After Croatia, Romania and Bulgaria may also slow down Serbia on its European integration path by setting conditions for the opening of Chapter 23, Belgrade media reported on Friday.
Bucharest and Sofia have announced possible blocking of Serbia's European path, demanding greater rights for their national minorities and greater representation in state administration, Vecernji Novosti newspaper said.
Quoting unnamed diplomatic sources, the newspaper claims that Romania and Bulgaria are the only European member states that are "quietly supporting" Zagreb whose "envoys have been lobbying for weeks in the European capital."
Vecernje Novosti says that Croatian officials have been pushing the argument that Chapter 23, which deals with judiciary and fundamental r, should not be opened in negotiations with Serbia until it fulfils three conditions: "withdraws the law on universal jurisdiction for war crimes, improves the status of the Croat minority in that country and fully cooperates with the ICTY in The Hague."
The paper claims that Bucharest and Sofia too insist that Serbia upgrades the rights of the Romanian and Bulgarian minorities and to secure minority representation in the Serbian parliament.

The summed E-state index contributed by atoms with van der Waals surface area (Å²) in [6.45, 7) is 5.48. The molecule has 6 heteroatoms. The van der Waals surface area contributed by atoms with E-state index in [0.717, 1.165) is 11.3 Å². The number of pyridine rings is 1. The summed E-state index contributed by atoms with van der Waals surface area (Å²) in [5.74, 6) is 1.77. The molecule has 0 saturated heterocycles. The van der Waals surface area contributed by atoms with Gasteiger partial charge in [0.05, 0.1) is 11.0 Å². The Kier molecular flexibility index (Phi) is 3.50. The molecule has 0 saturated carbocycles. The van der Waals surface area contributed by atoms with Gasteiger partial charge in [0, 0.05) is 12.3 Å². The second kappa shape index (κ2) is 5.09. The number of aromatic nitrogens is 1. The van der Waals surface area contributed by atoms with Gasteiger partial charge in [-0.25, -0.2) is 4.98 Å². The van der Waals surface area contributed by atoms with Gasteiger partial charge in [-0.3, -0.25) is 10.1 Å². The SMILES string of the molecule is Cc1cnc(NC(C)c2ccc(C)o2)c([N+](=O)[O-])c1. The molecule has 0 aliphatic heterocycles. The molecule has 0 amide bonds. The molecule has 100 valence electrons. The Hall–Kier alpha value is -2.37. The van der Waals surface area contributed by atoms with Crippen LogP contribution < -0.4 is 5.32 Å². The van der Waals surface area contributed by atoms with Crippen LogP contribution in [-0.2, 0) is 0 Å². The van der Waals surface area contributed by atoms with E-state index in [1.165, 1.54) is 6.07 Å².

The paper further notes that the conditions set by Bulgaria and Romania are nothing new and are just being dragged out again, adding that the two countries are prepared to compromise while Croatia isn't. Bulgaria and Romania could succumb to pressure by the most powerful EU member states and be satisfied with a transition measure for their demands to be met during the negotiation process, Vecernje Novosti claims.
Serbia's chief negotiator with the EU, Tanja Miscevic, told the newspaper that Serbia had done everything it was required to open Chapter 23 and that "now we can wait for the EU to decide."